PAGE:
Well, Doc, my mom thinks I spend way too much time gaming (which is probably true), and she isn't one of those psycho anti-gaming parents that thinks games should be purged by purifying holy fire, she just wants me to go out more and meet new people. The problem is way back in my elementary school days kids decided that being douche bags to me was awesome, so now I'm extremely cautious about talking to new people and have trouble carrying conversations with people I don't consider friends. Which, as you may be able to guess, puts a big damper on what she wants me to do.
I'm in no way one of those social recluses that puts blackout curtains on all their windows and hisses at sunlight. I go out every Friday to an MTG draft and try to get together with some friends to play D&D as much as possible, but most of my week is spent inside on my computer. Do you have any helpful tips so I can get out and not be so damn nervous about talking to people? To put it into perspective a bit more I've worked at my job for a little over a year and barely speak to anyone there.
In my experience, social issues can be a big factor in intensive videogame play. Some folks come to gaming with significant anxiety and find relief in engrossing games. They enjoy a new kind of social connection where it's possible to share only a part of themselves, or project a persona more consonant with who they want to be, rather than who they actually feel they are.
I have known some people who have a very active online social community developed through gaming that includes many real life friends and some online relationships. Parents are naturally skeptical because they don't see how playing a game on the internet could really be "hanging out with your friends," but for growing numbers of kids, that's just what it is.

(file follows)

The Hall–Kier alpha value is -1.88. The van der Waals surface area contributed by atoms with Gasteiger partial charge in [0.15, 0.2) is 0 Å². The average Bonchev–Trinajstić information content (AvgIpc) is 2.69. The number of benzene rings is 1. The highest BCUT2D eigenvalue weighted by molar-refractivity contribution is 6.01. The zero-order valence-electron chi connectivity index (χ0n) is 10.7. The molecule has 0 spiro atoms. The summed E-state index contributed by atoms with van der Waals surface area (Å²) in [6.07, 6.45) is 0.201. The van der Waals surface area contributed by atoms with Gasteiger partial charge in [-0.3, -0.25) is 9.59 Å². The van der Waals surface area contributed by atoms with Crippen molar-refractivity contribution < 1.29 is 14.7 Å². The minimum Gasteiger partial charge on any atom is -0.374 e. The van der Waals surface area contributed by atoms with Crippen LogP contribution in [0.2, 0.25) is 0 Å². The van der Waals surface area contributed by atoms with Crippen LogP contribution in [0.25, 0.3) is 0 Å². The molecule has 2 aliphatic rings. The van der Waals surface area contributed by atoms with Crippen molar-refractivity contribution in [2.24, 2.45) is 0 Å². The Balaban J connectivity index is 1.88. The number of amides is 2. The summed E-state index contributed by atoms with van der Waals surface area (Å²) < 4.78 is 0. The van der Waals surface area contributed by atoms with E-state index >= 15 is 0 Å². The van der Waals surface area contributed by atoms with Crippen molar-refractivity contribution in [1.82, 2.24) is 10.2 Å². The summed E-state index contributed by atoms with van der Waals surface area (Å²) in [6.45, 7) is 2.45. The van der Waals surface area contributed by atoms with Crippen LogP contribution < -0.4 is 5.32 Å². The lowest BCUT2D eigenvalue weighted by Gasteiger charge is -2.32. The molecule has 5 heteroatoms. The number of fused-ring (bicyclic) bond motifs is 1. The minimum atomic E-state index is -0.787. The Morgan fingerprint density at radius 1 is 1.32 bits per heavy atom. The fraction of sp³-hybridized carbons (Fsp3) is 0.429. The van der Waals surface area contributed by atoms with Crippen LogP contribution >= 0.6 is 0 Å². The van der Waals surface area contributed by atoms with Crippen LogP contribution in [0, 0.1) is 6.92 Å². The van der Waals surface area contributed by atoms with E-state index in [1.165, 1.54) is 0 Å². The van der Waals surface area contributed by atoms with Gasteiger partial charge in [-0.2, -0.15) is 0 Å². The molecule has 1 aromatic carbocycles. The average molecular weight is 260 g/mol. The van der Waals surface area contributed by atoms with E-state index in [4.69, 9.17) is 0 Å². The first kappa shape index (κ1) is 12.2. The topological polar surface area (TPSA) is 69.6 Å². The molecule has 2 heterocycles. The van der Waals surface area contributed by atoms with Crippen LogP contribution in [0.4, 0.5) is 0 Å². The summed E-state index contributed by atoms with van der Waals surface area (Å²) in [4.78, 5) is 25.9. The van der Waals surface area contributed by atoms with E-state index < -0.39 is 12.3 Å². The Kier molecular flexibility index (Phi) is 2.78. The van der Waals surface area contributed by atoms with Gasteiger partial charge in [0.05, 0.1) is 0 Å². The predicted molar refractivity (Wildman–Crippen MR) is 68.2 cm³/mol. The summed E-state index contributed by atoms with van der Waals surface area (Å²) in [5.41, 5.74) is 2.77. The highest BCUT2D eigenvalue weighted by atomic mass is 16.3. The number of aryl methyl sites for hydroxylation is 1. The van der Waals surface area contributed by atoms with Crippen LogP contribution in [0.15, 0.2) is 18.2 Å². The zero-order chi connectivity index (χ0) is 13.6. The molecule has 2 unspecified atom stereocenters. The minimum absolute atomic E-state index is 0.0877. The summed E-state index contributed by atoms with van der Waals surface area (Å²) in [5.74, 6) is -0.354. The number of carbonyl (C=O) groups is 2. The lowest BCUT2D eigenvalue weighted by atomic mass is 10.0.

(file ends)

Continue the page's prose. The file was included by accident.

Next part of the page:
In your case, it seems like gaming has been a place to retreat from aversive experiences and feeling comfortable only with certain groups of people in particular situations. It's a good sign that you realize these limitations are problematic - it can't be a good thing to barely speak to your co-workers after a year on the job.
I think the most benign way to address this problem would be to try expanding your comfort zone gradually. Perhaps you could arrange to do some things with your MTG or D&D friends that would involve meeting new people or going to new places. Each of these experiments would be intentionally contrived to put you in a situation where you would have to stretch a little bit. You'd have to push yourself to overcome your inhibition to talk to new people. Hopefully, you would get some positive results and your discomfort would slowly diminish. It might help if some of your friends were better at this, and you could, at least in the beginning, try to emulate one or two of them. There's no harm in a little acting if it primes the pump. You may not feel like yourself, but you may start to feel calmer and more confident in these situations.
Your Mom is probably hoping you will start to develop a community and some significant relationships that will help you move forward in your life. Most parents are happy when their adult kids move out and show they can handle an independent lifestyle.